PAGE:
The Buzz

For first time in years, red-throated loon sighting reported in Will County

(Photo courtesy of Jon Grainger)

There's a wide variety of bird species one can spot in the preserves, but every now and then, birders get a rare treat. Such was the case last week when a red-throated loon was seen hanging around Whalon Lake in Naperville.

The sighting was flagged on the District's Will County Wildlife Facebook group. Chris Gutmann, the facility supervisor for the District's Isle a la Cache Museum in Romeoville, was out at Whalon Lake on Friday and confirmed it was indeed a red-throated loon.

According to eBird data, it's the first time the bird has been reported at Whalon Lake in seven years. The last time one was reported in Will County came in 2015 in Channahon at the Des Plaines Conservation Area.

In the Chicago area, red-throated loons normally don't migrate west of Lake Michigan, according to the Cornell Lab of Ornithology.

So why was it at Whalon Lake?

"I can say it’s not unheard of for species normally associated with large bodies of water to wind up at Whalon Lake," Gutmann said. "Sometimes birds get blown off course. Sometimes they simply get too tired and are forced to land. If this loon is a first-year bird, it may be still learning the ropes and hasn’t discovered Lake Michigan yet."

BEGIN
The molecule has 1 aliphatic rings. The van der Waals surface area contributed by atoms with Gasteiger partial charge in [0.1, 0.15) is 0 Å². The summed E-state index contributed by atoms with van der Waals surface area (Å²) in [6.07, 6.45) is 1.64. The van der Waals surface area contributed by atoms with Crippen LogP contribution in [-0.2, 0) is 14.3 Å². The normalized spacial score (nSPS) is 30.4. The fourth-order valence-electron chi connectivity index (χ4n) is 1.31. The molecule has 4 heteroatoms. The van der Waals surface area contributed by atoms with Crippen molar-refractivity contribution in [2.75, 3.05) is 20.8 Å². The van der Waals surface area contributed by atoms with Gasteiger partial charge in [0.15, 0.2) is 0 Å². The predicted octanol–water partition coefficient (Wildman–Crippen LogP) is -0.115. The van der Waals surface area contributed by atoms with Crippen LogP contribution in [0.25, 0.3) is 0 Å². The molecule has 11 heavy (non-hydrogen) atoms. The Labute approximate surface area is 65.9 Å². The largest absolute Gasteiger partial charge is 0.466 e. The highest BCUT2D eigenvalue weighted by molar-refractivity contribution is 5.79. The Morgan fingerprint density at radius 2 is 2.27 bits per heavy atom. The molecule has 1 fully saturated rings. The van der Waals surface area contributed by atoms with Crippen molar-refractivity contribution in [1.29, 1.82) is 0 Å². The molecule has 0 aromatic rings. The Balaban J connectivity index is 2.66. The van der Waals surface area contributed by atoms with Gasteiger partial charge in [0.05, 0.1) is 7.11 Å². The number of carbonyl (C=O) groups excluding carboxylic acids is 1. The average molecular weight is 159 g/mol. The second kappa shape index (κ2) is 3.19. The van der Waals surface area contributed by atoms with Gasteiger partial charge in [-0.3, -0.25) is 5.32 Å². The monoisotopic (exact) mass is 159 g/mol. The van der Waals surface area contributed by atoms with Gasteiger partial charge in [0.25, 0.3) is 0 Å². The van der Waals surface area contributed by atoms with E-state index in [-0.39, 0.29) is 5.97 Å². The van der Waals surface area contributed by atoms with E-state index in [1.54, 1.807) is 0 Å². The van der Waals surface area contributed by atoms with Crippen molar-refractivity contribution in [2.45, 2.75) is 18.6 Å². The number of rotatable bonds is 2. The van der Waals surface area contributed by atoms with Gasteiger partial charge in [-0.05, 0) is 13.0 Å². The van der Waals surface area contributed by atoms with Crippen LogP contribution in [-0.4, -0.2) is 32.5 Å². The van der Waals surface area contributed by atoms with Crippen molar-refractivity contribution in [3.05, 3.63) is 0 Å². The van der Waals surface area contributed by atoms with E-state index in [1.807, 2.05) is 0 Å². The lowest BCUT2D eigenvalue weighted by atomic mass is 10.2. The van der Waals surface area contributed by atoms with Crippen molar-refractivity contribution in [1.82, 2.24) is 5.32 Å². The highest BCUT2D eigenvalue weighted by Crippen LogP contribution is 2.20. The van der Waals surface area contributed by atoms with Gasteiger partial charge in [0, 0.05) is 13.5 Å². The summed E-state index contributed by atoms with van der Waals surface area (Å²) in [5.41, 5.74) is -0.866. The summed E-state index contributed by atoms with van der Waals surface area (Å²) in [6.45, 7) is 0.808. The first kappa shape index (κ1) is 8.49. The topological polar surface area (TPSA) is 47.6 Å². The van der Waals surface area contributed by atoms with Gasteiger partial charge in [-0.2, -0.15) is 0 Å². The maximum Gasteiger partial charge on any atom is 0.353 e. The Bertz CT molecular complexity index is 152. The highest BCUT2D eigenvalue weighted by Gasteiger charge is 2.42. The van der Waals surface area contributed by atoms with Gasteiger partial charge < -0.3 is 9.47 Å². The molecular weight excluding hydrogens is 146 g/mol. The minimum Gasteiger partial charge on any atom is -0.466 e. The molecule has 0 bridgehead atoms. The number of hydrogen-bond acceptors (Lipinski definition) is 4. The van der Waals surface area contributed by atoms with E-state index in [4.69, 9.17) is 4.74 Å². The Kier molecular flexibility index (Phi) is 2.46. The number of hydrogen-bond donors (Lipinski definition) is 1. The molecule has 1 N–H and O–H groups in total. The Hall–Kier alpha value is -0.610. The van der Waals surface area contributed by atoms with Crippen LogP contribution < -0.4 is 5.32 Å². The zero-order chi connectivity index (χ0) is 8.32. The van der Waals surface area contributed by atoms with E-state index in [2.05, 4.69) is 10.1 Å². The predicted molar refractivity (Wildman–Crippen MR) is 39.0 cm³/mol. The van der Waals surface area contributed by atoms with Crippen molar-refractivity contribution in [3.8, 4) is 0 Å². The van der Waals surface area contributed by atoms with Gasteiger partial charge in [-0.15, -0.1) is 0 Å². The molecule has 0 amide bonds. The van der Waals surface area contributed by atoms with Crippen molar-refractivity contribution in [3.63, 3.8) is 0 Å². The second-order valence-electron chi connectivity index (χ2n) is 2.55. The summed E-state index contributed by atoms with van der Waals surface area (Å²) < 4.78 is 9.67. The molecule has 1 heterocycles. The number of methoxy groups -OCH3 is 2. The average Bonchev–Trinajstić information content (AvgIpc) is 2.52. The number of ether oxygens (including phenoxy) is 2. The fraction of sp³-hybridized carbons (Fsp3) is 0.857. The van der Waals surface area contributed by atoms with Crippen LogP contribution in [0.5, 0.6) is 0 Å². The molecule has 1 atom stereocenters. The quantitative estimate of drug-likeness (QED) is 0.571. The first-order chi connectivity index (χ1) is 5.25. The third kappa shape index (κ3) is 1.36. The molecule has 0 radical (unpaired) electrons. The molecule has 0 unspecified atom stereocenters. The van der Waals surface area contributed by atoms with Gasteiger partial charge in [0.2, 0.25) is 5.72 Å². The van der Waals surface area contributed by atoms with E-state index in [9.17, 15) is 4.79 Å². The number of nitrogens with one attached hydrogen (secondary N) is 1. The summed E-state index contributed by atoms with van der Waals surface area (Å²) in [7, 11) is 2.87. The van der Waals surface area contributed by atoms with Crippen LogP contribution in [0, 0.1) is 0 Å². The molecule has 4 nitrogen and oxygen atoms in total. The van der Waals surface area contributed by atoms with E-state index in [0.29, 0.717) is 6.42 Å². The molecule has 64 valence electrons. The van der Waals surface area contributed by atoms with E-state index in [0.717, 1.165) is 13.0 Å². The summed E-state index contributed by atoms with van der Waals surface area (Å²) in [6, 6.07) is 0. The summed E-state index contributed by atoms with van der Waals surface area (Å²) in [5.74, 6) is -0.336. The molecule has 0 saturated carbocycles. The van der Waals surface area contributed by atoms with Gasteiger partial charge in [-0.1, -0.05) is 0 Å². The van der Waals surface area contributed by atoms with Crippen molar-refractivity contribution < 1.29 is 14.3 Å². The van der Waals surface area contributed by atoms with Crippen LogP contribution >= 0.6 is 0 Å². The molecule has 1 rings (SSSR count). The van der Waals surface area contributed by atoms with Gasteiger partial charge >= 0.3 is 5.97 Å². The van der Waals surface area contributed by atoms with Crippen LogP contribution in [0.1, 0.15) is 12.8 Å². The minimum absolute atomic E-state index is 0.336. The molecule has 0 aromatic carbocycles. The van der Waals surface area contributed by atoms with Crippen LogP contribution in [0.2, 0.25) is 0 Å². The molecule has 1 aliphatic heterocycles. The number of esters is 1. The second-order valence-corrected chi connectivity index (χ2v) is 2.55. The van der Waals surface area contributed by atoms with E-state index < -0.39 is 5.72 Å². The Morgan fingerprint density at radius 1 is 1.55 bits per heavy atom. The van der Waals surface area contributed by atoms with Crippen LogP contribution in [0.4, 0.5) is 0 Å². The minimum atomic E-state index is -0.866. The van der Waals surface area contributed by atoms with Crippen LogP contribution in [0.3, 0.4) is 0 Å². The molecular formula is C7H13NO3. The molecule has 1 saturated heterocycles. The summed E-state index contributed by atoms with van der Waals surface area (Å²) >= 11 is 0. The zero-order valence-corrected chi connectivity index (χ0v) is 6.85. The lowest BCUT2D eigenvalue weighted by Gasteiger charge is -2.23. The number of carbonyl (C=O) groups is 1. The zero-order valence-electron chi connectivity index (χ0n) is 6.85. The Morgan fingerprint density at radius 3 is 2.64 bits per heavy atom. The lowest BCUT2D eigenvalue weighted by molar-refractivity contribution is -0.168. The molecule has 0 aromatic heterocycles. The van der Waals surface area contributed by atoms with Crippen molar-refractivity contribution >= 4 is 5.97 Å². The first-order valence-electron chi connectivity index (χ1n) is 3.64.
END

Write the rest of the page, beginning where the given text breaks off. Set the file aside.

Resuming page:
It's fairly common for migratory birds to get to a point where their energy reserves are spent and they need to take time to rest and refuel. That happens each year with American white pelicans at McKinley Woods in Channahon.

 

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"Forest preserves, in general, are of paramount importance as stopover sites for migrating birds," Gutmann said. "Use as stopover sites is the reason the birding is so amazing in preserves during peak songbird migration in May and September. Many species of waterfowl are on the move right now, and they are fond of our old quarry lakes, like Whalon and Lake Renwick. More tantalizing sightings are likely still to come."

If you're hoping to catch a glimpse of the red-throated loon, you're out of luck.

On Friday, just a day after it arrived, it was seen circling over the lake, gained altitude and headed east.

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